The first significant pillar of the rebuild was constructed in 2013, when Inter signed Croatian starlet Mateo Kovacic from Dinamo Zagreb. Only 19 at the time, Kovacic was immediately given the No. 10 shirt and was — obviously — dubbed “the next Modric” by European media, although a deep cut into his repertoire affirmed the moniker.
Like Modric, Kovacic is a superb technician who likes to dribble and can play anywhere in midfield; a perfect piece to build a team around. While still plenty green, Kovacic was and is a symbol of what Inter can become over the next five-to-10 years with the proper leadership. They’ve managed to keep the Croat around so far, which hasn’t been easy. Surrounding him with enough reasons to stay is the next logical step.
With old boss Roberto Mancini back at the wheel, Inter have started acquiring more and more assets for their new-and-improved outfit. The biggest and most important recent buy has come in the form of blossoming young French defensive midfielder Geoffrey Kondogbia. Though the transfer fee paid to AS Monaco was hefty at €35 million, Inter managed to beat rivals Milan, Barcelona and Arsenal, among many others, to the promising 22-year-old’s signature.
Mancini has also been busy on the defensive end of things with Miranda and Jeison Murillo both coming over from Spain, while Barcelona right-back Martin Montoya is also set to sign on a two-year loan-spell. These types of signings add much needed physicality and depth to a side that traditionally values such attributes.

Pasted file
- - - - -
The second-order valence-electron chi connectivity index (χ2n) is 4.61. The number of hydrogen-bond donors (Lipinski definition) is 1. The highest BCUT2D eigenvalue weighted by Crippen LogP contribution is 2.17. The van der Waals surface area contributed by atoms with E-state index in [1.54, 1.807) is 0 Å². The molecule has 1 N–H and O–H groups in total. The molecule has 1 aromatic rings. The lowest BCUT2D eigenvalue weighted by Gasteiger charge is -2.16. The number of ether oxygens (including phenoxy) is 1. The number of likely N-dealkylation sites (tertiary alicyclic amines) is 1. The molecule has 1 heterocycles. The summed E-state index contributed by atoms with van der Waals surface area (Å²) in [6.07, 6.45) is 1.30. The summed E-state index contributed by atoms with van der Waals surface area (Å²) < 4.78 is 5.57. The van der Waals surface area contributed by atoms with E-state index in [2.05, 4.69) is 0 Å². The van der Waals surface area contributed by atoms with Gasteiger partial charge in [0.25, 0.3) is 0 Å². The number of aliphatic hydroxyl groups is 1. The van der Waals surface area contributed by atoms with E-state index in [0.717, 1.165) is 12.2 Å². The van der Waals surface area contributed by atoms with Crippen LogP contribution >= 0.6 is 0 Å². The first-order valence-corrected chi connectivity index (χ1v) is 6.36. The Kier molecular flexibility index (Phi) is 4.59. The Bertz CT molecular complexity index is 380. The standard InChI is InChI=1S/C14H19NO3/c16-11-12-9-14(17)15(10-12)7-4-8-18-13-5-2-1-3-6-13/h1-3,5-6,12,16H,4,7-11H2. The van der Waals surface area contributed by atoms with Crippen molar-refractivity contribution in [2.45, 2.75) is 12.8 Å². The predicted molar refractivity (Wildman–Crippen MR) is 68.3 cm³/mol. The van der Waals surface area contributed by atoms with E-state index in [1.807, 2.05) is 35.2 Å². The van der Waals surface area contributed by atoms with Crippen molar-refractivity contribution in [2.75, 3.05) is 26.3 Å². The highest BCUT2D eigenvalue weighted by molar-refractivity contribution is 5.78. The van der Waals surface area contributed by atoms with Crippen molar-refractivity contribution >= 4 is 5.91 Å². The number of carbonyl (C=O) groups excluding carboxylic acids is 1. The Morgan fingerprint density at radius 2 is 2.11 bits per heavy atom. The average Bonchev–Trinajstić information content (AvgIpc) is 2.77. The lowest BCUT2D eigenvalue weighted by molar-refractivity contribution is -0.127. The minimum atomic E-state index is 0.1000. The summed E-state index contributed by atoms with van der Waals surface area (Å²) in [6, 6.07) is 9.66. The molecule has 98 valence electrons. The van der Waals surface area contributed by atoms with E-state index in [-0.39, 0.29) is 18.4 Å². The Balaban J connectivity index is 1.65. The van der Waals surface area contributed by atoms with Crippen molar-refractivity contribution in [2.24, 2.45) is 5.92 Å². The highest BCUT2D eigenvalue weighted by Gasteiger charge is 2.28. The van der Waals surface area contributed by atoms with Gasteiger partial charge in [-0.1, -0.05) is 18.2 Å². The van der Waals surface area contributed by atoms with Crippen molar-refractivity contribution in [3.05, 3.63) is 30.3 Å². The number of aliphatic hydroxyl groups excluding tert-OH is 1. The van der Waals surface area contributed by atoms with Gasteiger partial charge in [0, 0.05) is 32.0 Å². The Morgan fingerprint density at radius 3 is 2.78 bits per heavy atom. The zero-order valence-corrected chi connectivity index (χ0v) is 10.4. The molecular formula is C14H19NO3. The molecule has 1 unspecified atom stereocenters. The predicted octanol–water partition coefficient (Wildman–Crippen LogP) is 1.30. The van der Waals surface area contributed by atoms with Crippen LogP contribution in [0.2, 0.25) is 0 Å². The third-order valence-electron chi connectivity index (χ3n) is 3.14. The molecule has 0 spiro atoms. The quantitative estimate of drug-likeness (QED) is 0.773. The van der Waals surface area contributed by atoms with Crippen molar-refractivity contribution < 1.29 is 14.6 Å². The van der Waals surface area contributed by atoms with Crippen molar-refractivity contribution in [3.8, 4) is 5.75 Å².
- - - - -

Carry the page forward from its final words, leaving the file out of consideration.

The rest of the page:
Alongside emerging Kovacic, Mauro Icardi, and Juan Jesus, the spine of Inter’s team has been reimagined and revamped. With 32 points to make up between themselves and Serie A champions Juventus, they’ll need as much of an upkick as possible.
But with any rebuild, there are delays and hold-ups. On Wednesday, reports leaked of Inter accepting a €17 million bid from Stoke City for Swiss sparkplug Xherdan Shaqiri (though the player has yet to agree). Why exactly Inter would accept any bid for one of their best attacking players — other than concern over an ever-growing wage bill in order to stay inline with Financial Fair Play rules — is a mystery but perhaps an expected one.
After all, rebuilding commitments are long-term; it’s the only way they’ll ever work. Sometimes, that means letting Ibrahimovic or Shaqiri leave for the right offer. Consider this: Juventus’s current golden generation had to win promotion from Serie B post-scandal, then go through stages of distress when their most exciting players were Milos Krasic and Sebastian Giovinco, just to get to a point where challenging for a Scudetto wasn’t a laughable endeavor.
You could say that Juve have only just truly peaked by making it to a Champions League final in May. And that pinnacle wasn’t even shared with the man who first headed the rush — Antonio Conte — at the helm. These things take time, for Inter, Juve, and anyone else who wishes to try them. And even then, there’s no guarantee that they’ll ever produce the fruit they were planning for.
Fortunately, there’ll always be another cycle to try it all over again.